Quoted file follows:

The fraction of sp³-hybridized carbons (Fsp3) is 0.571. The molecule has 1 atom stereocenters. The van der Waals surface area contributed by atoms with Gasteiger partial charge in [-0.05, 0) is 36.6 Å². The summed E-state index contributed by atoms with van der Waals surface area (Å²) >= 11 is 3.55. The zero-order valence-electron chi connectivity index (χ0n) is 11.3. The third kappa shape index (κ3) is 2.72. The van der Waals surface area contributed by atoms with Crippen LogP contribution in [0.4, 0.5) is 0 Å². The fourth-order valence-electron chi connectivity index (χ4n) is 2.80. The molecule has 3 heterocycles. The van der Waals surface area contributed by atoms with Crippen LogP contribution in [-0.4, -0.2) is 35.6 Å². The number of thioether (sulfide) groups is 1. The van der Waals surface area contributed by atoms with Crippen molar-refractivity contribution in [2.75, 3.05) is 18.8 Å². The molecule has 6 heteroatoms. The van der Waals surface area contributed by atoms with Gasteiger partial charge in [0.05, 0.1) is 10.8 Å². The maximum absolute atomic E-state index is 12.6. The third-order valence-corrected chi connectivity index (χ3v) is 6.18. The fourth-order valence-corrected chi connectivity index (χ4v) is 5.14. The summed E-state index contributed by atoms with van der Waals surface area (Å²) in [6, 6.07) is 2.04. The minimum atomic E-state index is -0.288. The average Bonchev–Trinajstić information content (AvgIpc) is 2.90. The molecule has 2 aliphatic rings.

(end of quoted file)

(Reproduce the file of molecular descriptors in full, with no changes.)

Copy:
The fraction of sp³-hybridized carbons (Fsp3) is 0.571. The molecule has 1 atom stereocenters. The van der Waals surface area contributed by atoms with Gasteiger partial charge in [-0.05, 0) is 36.6 Å². The summed E-state index contributed by atoms with van der Waals surface area (Å²) >= 11 is 3.55. The zero-order valence-electron chi connectivity index (χ0n) is 11.3. The third kappa shape index (κ3) is 2.72. The van der Waals surface area contributed by atoms with Crippen LogP contribution in [0.4, 0.5) is 0 Å². The fourth-order valence-electron chi connectivity index (χ4n) is 2.80. The molecule has 3 heterocycles. The van der Waals surface area contributed by atoms with Crippen LogP contribution in [-0.4, -0.2) is 35.6 Å². The number of thioether (sulfide) groups is 1. The van der Waals surface area contributed by atoms with Crippen molar-refractivity contribution in [2.75, 3.05) is 18.8 Å². The molecule has 6 heteroatoms. The van der Waals surface area contributed by atoms with Gasteiger partial charge in [0.05, 0.1) is 10.8 Å². The maximum absolute atomic E-state index is 12.6. The third-order valence-corrected chi connectivity index (χ3v) is 6.18. The fourth-order valence-corrected chi connectivity index (χ4v) is 5.14. The summed E-state index contributed by atoms with van der Waals surface area (Å²) in [6, 6.07) is 2.04. The minimum atomic E-state index is -0.288. The average Bonchev–Trinajstić information content (AvgIpc) is 2.90. The molecule has 2 aliphatic rings.